A Willits woman who has been camped out in a pine tree protesting the Highway 101 bypass began a hunger strike Thursday.
Amanda Senseman, 24, took up residence in the tree Jan. 28, hoping to stop construction and inspire Caltrans to seek alternatives to the project. Construction on the $210 million bypass began Feb. 25, but suffered delays due to the discovery of a bird's nest and interference from protesters.
Senseman released three demands at a news conference Thursday morning, saying she will go on a hunger strike until they are met. The CHP began blocking deliveries of food and water to the tree-sitters March 23.
Senseman's demands included an immediate end to bypass construction until pending legal action is resolved, public and media access to the construction zone and the adoption of an alternative to the bypass.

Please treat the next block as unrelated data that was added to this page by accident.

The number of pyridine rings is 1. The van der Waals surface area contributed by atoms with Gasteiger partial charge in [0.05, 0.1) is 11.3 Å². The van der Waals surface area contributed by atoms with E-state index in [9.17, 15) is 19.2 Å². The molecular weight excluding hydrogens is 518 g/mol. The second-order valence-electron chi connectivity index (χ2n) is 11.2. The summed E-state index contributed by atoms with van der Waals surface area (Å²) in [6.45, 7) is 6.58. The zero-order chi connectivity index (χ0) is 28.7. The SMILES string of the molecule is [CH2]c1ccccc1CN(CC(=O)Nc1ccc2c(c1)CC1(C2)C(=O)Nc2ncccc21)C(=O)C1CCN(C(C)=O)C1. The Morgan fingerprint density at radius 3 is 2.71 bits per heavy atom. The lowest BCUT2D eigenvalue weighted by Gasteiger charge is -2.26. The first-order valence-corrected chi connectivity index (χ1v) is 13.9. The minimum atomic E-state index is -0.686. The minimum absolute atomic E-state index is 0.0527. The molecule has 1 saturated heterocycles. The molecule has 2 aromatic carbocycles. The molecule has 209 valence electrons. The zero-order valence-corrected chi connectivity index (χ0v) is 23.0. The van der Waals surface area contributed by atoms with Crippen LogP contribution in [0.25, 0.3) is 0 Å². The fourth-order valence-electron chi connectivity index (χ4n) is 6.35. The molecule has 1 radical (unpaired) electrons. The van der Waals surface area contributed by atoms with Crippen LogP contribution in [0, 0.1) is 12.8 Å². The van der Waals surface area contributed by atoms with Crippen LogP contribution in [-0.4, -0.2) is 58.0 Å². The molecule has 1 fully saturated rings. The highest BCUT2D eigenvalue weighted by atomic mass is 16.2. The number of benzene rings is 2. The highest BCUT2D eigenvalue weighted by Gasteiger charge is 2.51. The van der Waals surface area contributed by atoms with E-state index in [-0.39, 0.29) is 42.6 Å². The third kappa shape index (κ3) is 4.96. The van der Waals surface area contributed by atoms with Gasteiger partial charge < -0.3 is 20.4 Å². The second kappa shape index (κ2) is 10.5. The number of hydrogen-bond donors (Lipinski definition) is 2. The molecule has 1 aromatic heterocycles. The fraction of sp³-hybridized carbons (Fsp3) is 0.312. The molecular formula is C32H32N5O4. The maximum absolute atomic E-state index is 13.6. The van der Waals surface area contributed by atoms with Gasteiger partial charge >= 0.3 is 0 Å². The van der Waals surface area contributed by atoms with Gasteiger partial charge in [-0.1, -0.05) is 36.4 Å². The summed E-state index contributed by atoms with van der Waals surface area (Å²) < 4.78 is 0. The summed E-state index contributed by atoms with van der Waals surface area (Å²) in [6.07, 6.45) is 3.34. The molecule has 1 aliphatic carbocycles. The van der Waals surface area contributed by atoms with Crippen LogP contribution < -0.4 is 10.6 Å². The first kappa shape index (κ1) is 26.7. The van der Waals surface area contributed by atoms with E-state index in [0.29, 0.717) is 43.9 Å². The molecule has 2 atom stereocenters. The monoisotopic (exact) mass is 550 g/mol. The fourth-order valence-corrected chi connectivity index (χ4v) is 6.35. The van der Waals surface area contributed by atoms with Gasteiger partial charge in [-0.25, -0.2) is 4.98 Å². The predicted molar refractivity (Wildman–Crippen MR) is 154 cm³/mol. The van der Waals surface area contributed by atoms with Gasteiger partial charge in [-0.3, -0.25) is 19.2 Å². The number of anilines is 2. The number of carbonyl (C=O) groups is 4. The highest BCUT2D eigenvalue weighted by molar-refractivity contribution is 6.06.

"Her actions do not change the fact that the safety for everyone in the Willits bypass construction area is our number one priority," said Phil Frisbie, a Mendocino County Caltrans official. "We will continue to work with CHP, and if anyone's safety is at risk we will ask CHP to take action as needed."
The announcement follows a tense week between protesters and CHP, with 11 protesters arrested for trespassing while trying to interfere with construction.
Two protesters were arrested twice, with one woman who was arrested on Saturday booked into Mendocino County Jail and held for four days on a felony charge. Tara Dragani was charged with trespassing, resisting arrest and felony assault on a peace officer, said CHP Capt. Jim Epperson.
Epperson said the felony charged stemmed from Dragani's biting an officer during an altercation.
Dragani was released Tuesday and all charges were dropped, said Naomi Wagner, an Earth First representative and one of four who were arrested during Tuesday's protests.
On Tuesday, Wagner, Ellen Faulkner, Matthew Callaghan and Larry Day walked in front of oak trees about to be felled and held up crime scene tape. All were arrested for trespassing.